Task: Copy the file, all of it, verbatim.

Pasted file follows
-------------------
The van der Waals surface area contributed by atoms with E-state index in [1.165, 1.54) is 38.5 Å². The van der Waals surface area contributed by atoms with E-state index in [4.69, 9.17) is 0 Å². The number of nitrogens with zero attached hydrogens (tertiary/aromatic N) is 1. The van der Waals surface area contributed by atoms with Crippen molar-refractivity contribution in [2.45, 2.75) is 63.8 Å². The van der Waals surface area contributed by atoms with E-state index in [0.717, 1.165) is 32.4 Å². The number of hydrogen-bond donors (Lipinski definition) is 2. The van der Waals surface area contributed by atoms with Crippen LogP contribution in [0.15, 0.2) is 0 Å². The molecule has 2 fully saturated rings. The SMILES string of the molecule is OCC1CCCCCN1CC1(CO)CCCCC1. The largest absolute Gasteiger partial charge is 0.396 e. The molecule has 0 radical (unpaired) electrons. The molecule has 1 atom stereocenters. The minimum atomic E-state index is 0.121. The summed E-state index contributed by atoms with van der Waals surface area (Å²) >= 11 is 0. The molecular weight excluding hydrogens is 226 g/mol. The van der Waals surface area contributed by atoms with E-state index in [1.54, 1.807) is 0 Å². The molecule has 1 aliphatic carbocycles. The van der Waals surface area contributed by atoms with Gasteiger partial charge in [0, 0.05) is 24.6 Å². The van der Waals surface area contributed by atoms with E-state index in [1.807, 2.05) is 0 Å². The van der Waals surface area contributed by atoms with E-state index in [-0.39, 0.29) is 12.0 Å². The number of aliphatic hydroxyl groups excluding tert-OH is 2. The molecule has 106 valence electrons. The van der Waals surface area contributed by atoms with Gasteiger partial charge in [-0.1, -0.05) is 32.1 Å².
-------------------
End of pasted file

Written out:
The van der Waals surface area contributed by atoms with E-state index in [1.165, 1.54) is 38.5 Å². The van der Waals surface area contributed by atoms with E-state index in [4.69, 9.17) is 0 Å². The number of nitrogens with zero attached hydrogens (tertiary/aromatic N) is 1. The van der Waals surface area contributed by atoms with Crippen molar-refractivity contribution in [2.45, 2.75) is 63.8 Å². The van der Waals surface area contributed by atoms with E-state index in [0.717, 1.165) is 32.4 Å². The number of hydrogen-bond donors (Lipinski definition) is 2. The van der Waals surface area contributed by atoms with Crippen LogP contribution in [0.15, 0.2) is 0 Å². The molecule has 2 fully saturated rings. The SMILES string of the molecule is OCC1CCCCCN1CC1(CO)CCCCC1. The largest absolute Gasteiger partial charge is 0.396 e. The molecule has 0 radical (unpaired) electrons. The molecule has 1 atom stereocenters. The minimum atomic E-state index is 0.121. The summed E-state index contributed by atoms with van der Waals surface area (Å²) >= 11 is 0. The molecular weight excluding hydrogens is 226 g/mol. The van der Waals surface area contributed by atoms with E-state index in [1.54, 1.807) is 0 Å². The molecule has 1 aliphatic carbocycles. The van der Waals surface area contributed by atoms with Gasteiger partial charge in [0, 0.05) is 24.6 Å². The van der Waals surface area contributed by atoms with E-state index in [1.807, 2.05) is 0 Å². The van der Waals surface area contributed by atoms with E-state index in [-0.39, 0.29) is 12.0 Å². The number of aliphatic hydroxyl groups excluding tert-OH is 2. The molecule has 106 valence electrons. The van der Waals surface area contributed by atoms with Gasteiger partial charge in [-0.1, -0.05) is 32.1 Å².